Mine Safety Group Hears From NASCAR Driver

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After several highly-publicized mining disasters, the mining industry pledged to reform its safety practices. In seeking help, NASCAR answered. A former NASCAR driver was invited to speak at major meeting of mine safety engineers in West Virginia.


This is ALL THINGS CONSIDERED from NPR News. I'm Robert Siegel.


And I'm Melissa Block.

Leading members of the coal industry gathered this week to talk about safer ways of mining. After several highly publicized fatal accidents, the industry knows it will have to change its safety practices. New state and federal regulations are already on the way.

So for help and advice, the coal miners have turned to an unlikely source, NASCAR. It seems the people who brought you major league stockcar racing know a bit about deadly accidents.

NPR'S Nell Boyce reports from Wheeling Jesuit University in West Virginia.

NELL BOYCE reporting:

West Virginia Governor Joe Manchin says at first he was a little confused when one of his advisors on mine safety decided to put a call in to NASCAR, the National Association for Stock Car Auto Racing.

Governor JOE MANCHIN (Democrat, West Virginia): I thought he was a fan like I am. (laughter) And maybe he had his favorite driver to bring down. But, really, when you think about it, it's tied in so beautifully, to bring those two together was brilliant.

BOYCE: The brilliant idea came from Davitt McAteer, who was the Clinton administration's top mine safety official.

Mr. DAVITT McATEER (Former Clinton Administration Mine Safety Official): NASCAR has gone through a change in their whole culture, and they've done it voluntarily, and they've done it because they had a disaster, had an accident. And that's a lesson we want to learn from.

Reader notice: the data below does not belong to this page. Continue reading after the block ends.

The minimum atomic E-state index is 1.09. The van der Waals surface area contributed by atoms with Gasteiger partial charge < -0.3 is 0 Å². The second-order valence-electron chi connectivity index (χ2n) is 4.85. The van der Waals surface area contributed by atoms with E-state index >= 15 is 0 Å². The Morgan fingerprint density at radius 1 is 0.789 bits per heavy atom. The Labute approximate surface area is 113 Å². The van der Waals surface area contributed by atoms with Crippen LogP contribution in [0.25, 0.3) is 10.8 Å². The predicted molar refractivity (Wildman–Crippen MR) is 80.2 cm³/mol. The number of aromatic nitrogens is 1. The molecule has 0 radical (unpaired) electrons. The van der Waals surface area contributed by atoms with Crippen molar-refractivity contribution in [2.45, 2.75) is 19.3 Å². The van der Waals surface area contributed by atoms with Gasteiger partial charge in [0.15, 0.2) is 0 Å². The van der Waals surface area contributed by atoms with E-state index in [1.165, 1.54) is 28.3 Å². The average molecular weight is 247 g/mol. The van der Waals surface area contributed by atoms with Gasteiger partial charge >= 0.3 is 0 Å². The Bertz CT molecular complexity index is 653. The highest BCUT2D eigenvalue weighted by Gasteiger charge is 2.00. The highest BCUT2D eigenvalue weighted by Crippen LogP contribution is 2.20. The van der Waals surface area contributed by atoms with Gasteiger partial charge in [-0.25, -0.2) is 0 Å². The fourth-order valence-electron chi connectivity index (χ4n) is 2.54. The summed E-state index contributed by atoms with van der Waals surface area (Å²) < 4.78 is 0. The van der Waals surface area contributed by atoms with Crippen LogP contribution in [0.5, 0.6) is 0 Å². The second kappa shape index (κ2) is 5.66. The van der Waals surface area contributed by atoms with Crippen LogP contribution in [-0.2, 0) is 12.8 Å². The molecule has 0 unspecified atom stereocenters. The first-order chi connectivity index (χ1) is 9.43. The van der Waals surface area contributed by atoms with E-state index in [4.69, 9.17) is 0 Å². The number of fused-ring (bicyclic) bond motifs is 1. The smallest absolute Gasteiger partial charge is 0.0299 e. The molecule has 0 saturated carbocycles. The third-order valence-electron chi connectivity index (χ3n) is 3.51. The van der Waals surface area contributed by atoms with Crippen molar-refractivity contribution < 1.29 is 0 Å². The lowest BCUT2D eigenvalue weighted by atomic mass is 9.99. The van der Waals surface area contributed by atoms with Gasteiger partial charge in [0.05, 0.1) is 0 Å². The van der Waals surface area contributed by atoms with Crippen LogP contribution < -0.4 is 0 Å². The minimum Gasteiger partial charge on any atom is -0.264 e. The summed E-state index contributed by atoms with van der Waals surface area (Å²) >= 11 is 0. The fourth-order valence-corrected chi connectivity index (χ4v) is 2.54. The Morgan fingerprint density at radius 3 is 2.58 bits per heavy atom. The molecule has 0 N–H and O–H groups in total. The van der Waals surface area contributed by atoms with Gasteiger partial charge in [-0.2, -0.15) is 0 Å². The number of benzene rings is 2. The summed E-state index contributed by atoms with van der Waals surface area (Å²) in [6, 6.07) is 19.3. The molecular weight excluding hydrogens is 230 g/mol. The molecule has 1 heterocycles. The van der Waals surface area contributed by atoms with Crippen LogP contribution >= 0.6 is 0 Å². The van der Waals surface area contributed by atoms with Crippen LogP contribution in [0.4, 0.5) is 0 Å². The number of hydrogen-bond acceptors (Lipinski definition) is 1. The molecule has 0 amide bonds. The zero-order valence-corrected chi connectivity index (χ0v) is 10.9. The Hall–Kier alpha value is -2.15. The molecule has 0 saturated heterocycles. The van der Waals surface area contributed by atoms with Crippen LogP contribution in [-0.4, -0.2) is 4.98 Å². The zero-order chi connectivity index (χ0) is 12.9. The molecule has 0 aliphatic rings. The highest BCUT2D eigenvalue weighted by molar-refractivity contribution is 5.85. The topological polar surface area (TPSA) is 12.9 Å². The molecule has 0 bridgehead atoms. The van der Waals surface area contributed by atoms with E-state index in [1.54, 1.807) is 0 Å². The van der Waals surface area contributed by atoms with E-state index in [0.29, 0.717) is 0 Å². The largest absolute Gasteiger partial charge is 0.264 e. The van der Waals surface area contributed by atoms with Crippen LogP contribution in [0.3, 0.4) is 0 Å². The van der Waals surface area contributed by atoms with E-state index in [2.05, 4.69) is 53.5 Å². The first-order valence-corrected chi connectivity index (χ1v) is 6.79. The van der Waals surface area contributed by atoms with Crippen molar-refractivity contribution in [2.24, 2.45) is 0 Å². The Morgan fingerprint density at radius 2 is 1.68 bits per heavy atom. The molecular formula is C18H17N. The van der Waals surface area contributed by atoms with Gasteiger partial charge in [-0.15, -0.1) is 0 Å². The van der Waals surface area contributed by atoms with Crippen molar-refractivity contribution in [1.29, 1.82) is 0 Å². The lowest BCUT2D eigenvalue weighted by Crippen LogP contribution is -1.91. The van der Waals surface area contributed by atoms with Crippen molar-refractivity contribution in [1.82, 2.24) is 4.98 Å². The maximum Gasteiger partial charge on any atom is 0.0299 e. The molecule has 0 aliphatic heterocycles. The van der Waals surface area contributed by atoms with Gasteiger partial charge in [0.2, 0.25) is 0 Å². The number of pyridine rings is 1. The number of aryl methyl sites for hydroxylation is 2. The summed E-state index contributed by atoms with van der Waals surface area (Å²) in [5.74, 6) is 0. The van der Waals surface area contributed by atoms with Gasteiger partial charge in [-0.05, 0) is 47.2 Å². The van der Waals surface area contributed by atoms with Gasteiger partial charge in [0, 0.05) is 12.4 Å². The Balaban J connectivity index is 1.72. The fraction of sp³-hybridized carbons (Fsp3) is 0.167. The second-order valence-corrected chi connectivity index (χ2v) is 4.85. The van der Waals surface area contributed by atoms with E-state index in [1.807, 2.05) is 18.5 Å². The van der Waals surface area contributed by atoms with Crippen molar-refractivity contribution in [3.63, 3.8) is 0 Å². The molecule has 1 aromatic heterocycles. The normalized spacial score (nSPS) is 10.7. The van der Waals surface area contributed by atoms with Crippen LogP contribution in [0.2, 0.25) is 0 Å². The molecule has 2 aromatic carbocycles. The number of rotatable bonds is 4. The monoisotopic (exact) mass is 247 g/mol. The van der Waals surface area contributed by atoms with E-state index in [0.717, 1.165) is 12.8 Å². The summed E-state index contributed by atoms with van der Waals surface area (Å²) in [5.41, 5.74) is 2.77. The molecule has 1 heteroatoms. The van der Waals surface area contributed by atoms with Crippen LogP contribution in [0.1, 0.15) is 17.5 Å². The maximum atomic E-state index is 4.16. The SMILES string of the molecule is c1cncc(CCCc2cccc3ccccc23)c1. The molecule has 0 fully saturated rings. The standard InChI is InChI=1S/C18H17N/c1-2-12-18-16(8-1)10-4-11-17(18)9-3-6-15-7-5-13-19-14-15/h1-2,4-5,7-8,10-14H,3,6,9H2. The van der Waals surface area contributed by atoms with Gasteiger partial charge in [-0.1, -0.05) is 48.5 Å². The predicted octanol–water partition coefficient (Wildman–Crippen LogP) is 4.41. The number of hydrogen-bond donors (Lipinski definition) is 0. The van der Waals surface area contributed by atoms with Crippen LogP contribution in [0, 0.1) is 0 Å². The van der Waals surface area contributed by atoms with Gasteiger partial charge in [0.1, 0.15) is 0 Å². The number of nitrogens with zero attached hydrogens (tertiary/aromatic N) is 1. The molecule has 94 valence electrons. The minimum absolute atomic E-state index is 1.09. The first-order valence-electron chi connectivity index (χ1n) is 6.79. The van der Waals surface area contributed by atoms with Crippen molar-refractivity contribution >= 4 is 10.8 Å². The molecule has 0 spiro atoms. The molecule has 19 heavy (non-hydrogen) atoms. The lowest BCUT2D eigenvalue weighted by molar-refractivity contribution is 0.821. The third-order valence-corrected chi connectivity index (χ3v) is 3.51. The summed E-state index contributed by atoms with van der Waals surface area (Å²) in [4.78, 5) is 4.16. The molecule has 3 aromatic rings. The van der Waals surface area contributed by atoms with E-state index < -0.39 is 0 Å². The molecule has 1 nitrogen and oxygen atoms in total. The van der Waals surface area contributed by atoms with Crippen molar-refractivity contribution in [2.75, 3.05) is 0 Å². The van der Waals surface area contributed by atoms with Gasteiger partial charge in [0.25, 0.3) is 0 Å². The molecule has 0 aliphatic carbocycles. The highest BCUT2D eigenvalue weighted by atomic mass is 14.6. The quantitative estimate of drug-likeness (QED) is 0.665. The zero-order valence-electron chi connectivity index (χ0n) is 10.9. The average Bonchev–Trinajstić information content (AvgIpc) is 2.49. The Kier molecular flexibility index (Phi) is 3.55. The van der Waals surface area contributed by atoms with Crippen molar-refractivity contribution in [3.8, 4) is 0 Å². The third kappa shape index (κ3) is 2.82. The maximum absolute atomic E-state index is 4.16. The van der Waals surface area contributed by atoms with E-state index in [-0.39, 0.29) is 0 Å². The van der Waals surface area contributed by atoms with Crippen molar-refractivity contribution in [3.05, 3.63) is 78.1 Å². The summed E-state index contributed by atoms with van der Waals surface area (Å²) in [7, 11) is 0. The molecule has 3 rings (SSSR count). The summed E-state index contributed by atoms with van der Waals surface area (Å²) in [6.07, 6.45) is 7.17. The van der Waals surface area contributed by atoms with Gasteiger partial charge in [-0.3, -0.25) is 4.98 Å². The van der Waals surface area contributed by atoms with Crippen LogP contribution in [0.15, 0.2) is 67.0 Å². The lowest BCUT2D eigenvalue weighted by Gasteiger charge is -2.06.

BOYCE: At first glance, digging out rocks that's hundreds of feet underground may seem very different from whizzing around a racetrack. But these professions both have a unique culture, both are potentially very dangerous, and they both have had recent moments of reckoning.

For NASCAR, it was the death of racing icon Dale Earnhardt five years ago. For coal mining, it was the Sago mine disaster that killed 12 men in January. And racecar drivers and coal miners have responded in similar ways. For example, they're both taking a hard look at new technology. So NASCAR sent veteran driver, Brett Bodine, here to Wheeling to speak to hundreds of mining experts. Bodine says he was surprised by the assignment, but he also found it oddly appropriate, because he always used to bring up coal mining whenever people would ask him, don't you think racing is dangerous?

Mr. BRETT BODINE (NASCAR driver): And my response was, well, I don't think it is. And I said the people that work in coalmines, they probably don't think it's that dangerous, either. But I certainly wouldn't want to go in a coalmine, because I don't know anything about it.

BOYCE: So Bodine talked about what he does know, the changes NASCAR has made over the last few years. He rattled off a long list. New rules that require certain kinds of seat belts and fire protection gear, and totally new technologies, like a so-called soft barrier around the track to minimize the impact of crashes.

Mr. BODINE: And I'm very pleased to say in the last five years we have zero deaths due to accidents on the racetrack, through all of NASCAR's efforts.

BOYCE: That's a record the mining industry would love to have. At the conference, the experts debated how to make mines safer. Everything from requiring more realistic safety drills to building underground shelters that could keep trapped miners alive. One person stood up and asked Bodine, what should the mining industry be doing? The man from NASCAR had a simple answer.

Mr. BODINE: Take a bad situation, analyze it, look at it hard, and be prepared to make some very tough decisions to change the way you do business.

BOYCE: With that, he had to race to the airport to catch a flight to Phoenix where NASCAR is holding a big event this weekend. The coalmining executive stayed behind to put his advice into action.

Nell Boyce, NPR News, Wheeling, West Virginia.

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